The flexibility to achieve a number of goals
Trusts can serve a wide range of objectives. Summarized below are the more common uses of trusts.
Marital estate planning strategies to protect wealth for married couples and their children
- Marital trust — shelter assets for a surviving spouse
A marital trust is designed to pass assets that qualify for the unlimited marital deduction. With the exception of QTIP trusts, assets given to a marital trust will qualify for the marital deduction if the spouse who benefits from the trust is vested with the power to appoint the assets in one of the following ways:
- While alive, to anyone
- While alive, to creditors of the beneficiary spouse
- To anyone at the death of the beneficiary spouse
- To creditors of the beneficiary spouse at his or her death
- Credit shelter trust — provide income and asset control to a surviving spouse and a tax-advantaged legacy to a couple’s heirs
The credit shelter trust, also known as a family trust or “B” trust, allows certain amounts to pass from one individual to another at death without an estate tax.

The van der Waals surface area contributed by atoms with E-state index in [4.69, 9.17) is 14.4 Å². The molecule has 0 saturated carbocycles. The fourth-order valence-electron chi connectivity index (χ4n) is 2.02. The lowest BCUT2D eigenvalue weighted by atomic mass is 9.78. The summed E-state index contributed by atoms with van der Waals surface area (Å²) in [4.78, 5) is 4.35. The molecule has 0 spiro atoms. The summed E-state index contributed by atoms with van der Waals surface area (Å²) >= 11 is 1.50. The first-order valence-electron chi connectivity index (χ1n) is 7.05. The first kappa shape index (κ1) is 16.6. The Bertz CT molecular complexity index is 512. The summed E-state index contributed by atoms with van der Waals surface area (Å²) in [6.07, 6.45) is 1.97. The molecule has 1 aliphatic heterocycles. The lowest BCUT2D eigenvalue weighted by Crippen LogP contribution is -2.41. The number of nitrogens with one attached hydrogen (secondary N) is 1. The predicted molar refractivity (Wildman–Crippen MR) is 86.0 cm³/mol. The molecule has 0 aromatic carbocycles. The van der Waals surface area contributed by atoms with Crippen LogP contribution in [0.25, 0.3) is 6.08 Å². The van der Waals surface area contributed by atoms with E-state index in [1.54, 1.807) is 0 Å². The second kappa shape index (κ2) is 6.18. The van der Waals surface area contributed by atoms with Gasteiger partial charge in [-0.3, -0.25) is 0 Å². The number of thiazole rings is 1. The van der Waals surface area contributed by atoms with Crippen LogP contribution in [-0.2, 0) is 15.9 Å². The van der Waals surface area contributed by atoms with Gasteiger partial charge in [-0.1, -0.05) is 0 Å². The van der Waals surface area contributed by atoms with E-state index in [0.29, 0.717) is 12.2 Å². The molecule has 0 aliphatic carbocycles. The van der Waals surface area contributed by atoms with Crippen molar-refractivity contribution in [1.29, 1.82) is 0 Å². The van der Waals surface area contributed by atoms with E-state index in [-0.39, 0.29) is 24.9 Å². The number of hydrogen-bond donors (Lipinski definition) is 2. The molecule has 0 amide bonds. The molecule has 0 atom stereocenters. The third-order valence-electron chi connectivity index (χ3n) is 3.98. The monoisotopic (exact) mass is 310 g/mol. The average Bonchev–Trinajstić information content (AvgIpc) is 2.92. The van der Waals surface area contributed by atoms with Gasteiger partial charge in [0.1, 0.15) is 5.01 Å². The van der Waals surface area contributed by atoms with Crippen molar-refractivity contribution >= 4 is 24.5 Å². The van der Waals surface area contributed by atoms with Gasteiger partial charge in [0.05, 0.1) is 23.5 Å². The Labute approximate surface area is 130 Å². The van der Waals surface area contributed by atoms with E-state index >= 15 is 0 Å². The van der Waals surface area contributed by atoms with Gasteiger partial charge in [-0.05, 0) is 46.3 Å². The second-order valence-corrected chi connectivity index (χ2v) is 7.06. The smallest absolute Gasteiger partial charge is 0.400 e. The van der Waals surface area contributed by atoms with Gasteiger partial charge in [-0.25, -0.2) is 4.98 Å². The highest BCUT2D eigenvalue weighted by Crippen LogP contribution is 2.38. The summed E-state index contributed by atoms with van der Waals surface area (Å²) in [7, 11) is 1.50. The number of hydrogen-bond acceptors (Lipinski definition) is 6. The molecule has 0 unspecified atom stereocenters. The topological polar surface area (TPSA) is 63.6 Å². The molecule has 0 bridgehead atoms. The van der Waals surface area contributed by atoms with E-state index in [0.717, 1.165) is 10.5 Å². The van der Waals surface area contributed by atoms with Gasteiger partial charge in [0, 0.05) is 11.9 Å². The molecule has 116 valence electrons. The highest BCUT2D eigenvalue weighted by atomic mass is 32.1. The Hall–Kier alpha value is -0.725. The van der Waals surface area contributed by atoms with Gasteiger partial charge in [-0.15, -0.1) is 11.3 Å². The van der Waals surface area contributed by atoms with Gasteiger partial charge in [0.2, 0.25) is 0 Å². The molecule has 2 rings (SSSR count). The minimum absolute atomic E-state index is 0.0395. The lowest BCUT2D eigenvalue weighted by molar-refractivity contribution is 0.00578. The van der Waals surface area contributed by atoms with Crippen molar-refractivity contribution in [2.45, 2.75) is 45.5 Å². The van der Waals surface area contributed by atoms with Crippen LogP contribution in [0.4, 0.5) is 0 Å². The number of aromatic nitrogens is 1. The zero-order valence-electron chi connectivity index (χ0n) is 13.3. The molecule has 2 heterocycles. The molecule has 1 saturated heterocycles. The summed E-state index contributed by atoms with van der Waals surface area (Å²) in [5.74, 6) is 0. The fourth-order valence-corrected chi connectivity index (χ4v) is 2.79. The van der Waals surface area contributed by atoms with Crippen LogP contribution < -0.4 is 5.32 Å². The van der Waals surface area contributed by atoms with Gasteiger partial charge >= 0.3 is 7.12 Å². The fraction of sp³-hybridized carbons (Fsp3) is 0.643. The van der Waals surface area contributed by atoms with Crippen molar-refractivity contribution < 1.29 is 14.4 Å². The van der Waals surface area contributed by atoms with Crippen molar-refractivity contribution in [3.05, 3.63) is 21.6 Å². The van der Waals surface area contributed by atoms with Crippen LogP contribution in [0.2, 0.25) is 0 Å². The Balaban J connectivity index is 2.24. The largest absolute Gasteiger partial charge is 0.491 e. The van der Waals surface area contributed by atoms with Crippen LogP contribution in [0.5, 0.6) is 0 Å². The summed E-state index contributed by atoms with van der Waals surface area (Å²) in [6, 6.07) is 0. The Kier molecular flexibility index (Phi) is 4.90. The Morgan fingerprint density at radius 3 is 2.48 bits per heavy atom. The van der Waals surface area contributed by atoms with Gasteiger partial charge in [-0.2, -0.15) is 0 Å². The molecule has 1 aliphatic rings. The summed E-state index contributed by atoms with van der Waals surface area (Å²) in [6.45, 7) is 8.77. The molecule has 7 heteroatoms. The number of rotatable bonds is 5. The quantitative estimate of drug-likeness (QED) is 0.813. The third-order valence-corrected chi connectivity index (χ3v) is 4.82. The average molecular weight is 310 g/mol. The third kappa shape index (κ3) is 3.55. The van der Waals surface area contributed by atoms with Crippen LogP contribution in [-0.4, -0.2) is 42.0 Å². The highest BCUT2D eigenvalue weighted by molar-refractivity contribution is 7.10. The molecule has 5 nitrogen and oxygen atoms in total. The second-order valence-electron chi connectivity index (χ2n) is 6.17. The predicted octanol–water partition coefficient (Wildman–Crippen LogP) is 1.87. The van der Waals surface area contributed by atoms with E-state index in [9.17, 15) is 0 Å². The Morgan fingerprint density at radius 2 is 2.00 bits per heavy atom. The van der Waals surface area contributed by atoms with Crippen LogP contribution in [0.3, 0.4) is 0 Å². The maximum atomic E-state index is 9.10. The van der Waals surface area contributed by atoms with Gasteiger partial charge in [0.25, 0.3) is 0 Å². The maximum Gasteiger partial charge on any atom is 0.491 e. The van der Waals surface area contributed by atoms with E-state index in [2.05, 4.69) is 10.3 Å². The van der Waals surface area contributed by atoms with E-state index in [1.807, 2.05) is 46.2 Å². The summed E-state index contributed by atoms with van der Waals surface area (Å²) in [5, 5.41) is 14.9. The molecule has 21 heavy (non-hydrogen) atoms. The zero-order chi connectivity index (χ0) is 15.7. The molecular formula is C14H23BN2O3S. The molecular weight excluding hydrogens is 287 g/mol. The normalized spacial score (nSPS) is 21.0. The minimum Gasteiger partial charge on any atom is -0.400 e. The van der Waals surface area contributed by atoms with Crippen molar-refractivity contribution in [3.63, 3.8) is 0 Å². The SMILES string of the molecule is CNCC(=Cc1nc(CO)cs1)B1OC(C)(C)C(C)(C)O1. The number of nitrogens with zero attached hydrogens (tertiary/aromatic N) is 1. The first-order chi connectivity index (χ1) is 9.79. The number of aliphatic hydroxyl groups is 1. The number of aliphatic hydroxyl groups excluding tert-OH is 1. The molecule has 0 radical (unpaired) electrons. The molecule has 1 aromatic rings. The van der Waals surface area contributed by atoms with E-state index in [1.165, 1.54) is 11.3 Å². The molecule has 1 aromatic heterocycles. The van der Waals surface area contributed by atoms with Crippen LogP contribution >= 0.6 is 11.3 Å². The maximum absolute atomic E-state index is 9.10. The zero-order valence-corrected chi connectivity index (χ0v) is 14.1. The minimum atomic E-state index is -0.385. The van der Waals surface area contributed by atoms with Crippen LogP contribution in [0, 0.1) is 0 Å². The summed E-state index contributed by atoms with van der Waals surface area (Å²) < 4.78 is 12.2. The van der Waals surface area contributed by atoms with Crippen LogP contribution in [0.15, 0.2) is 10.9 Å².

Married couples will establish a credit shelter trust to ensure that both spouses take full advantage of the estate tax exemption available to each. To understand why this is valuable, it’s essential to understand basic estate tax rules. Any individual may pass on $12.9 million (in 2023) in assets to anyone estate-tax-free. Spouses may pass an unlimited amount of assets tax-free to the surviving spouse. Through the use of a credit shelter trust, the first-to-die spouse can transfer up to $12.9 million estate-tax-free to a credit shelter trust and transfer any remaining assets to the surviving spouse — also free of any estate taxation.
In the past, a credit shelter trust was used to ensure that both spouses took full advantage of their individual estate exemption. Due to a 2011 change in the law, the credit shelter trust is no longer necessary to accomplish this. Now, the executor of the first-to-die spouse’s estate may make an election to use the deceased spouse’s unused exclusion amount via Form 706 within the prescribed time period.
Even though a credit shelter trust is no longer necessary to secure the deceased spouse’s estate exemption, it may still be useful for sheltering asset appreciation and protecting assets from creditors. A credit trust will also preserve the exemption for residents of the 17 states (and Washington, D.C.) that have their own separate estate and/or inheritance tax and do not recognize this federal provision.